Earth's core, located 1,800 miles below us, has always been mysterious—and new research sheds light on the fascinating processes that go on down there, while simultaneously adding to the mystery. The New York Times takes a look at new findings in a piece that also summarizes what's already known about the core, a ball of iron about the size of Mars that contributes to Earth's geography, seismic activity, and magnetic field. One new study finds that the iron in the core's outer layers is actually losing heat through conduction two to three times faster than previously thought, which could mean any number of things.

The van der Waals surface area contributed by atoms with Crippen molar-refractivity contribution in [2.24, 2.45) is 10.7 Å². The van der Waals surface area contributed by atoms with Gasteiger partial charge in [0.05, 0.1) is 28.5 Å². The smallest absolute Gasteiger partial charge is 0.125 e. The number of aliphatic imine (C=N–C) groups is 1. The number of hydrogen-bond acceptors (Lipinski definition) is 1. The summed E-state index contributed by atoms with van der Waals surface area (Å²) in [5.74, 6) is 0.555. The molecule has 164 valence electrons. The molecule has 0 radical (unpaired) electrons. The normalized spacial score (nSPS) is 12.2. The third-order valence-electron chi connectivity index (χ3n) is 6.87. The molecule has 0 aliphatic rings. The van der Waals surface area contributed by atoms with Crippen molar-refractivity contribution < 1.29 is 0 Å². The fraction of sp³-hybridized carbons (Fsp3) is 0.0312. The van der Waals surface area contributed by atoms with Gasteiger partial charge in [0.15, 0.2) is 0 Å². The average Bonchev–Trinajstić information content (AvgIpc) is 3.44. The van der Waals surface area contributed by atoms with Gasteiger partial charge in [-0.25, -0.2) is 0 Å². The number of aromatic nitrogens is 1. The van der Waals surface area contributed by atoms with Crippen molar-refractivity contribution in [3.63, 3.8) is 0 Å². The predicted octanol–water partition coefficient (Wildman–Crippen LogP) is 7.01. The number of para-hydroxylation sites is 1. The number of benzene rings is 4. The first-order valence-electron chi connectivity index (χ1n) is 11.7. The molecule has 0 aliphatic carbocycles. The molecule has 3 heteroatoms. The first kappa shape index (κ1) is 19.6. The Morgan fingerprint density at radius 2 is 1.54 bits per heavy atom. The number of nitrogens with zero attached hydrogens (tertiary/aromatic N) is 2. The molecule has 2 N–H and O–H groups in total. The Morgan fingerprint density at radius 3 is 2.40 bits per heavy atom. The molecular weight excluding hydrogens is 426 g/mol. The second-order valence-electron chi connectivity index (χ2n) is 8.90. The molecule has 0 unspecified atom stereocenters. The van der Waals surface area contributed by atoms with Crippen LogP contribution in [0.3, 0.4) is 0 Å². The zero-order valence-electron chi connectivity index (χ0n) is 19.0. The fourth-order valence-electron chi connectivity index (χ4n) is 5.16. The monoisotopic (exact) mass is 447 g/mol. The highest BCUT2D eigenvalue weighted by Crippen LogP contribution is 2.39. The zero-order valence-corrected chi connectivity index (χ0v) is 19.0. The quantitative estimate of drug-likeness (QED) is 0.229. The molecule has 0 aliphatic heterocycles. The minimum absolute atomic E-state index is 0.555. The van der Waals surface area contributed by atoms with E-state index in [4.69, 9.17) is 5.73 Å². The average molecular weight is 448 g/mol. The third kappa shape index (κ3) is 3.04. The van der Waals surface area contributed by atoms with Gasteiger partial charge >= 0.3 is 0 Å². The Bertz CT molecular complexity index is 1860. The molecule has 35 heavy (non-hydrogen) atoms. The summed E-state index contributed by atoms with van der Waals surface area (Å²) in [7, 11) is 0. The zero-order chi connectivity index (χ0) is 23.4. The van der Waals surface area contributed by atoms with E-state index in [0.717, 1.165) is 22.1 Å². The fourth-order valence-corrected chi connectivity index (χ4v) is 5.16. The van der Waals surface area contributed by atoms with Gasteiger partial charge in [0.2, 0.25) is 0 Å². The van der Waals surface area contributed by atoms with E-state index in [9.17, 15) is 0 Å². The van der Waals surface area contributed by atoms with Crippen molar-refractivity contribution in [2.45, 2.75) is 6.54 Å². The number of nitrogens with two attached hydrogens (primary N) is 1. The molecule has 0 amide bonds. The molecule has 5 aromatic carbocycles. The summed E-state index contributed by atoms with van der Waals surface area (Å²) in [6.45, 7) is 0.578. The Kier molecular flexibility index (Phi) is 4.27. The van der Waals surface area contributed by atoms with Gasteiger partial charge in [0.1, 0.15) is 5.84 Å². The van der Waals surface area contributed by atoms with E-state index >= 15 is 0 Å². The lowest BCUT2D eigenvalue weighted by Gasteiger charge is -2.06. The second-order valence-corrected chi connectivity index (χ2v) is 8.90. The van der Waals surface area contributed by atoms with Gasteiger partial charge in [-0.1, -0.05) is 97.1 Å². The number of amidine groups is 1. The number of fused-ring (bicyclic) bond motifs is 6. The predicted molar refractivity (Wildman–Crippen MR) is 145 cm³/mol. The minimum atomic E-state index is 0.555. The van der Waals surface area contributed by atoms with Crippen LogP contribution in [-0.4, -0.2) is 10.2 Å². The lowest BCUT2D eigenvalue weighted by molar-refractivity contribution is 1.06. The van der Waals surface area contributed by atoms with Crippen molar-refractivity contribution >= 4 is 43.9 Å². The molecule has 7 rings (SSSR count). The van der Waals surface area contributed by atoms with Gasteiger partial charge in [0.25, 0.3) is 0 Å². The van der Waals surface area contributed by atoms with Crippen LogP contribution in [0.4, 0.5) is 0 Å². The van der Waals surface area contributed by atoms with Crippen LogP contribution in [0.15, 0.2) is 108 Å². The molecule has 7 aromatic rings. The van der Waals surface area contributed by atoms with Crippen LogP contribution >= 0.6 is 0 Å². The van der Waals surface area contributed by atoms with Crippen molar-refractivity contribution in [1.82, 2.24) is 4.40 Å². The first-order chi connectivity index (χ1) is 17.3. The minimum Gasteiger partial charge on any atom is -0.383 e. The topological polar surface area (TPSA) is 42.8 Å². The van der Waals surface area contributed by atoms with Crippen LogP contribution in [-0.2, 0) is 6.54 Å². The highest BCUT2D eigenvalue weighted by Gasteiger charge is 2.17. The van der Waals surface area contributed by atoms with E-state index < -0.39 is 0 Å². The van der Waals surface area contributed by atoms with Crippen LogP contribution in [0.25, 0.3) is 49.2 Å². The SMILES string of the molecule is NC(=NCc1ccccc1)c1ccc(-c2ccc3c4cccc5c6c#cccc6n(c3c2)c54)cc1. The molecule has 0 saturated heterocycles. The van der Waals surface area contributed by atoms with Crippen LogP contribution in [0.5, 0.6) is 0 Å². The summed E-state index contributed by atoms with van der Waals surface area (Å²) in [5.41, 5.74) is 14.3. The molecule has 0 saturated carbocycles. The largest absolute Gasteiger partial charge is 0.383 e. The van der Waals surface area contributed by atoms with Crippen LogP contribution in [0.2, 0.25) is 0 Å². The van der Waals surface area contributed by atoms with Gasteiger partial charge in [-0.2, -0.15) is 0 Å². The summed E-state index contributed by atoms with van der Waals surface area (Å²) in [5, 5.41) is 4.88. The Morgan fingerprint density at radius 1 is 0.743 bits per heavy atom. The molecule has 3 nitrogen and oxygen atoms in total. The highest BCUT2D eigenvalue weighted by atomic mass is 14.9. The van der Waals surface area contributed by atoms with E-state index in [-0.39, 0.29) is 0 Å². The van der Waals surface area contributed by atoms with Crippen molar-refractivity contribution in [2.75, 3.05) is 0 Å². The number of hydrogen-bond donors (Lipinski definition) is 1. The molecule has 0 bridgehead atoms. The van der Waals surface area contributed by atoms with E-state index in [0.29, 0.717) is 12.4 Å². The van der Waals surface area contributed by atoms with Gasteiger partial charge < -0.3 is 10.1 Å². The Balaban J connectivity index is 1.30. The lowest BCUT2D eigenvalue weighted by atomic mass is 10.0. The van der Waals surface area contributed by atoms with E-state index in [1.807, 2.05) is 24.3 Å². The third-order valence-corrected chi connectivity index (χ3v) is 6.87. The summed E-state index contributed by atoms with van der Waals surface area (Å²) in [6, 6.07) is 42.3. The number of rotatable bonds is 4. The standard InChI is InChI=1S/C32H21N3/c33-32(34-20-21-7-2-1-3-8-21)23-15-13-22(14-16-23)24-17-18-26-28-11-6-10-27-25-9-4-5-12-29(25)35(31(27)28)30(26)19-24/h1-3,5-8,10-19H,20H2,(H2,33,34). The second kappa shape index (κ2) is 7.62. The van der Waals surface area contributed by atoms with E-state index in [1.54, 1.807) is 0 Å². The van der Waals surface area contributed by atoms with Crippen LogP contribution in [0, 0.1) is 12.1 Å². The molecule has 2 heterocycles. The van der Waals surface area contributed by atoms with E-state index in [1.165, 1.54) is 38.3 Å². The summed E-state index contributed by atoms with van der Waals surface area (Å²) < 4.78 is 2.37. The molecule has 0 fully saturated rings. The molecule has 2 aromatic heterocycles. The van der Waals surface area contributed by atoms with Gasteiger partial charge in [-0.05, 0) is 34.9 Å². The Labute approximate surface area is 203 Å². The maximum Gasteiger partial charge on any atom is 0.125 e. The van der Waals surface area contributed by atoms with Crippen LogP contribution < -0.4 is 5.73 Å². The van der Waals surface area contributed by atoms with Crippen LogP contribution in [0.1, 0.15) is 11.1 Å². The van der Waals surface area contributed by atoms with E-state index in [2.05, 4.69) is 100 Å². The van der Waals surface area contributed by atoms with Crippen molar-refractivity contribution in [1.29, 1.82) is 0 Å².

Scientists offered a few theories—perhaps the core has more radioactive material than previously believed, or maybe the chemical interactions going on are more dramatic than was once thought—but they acknowledge that the truth could be something even more novel and as yet undiscovered. "From what I can tell, people are excited," one of the researchers says. "They see there might be a new mechanism going on they didn’t think about before." Other studies suggest the inner core may be rotating more quickly than the rest of the planet, or that there may be even more layers than previously thought. See the Times for more. (Read more Earth stories.)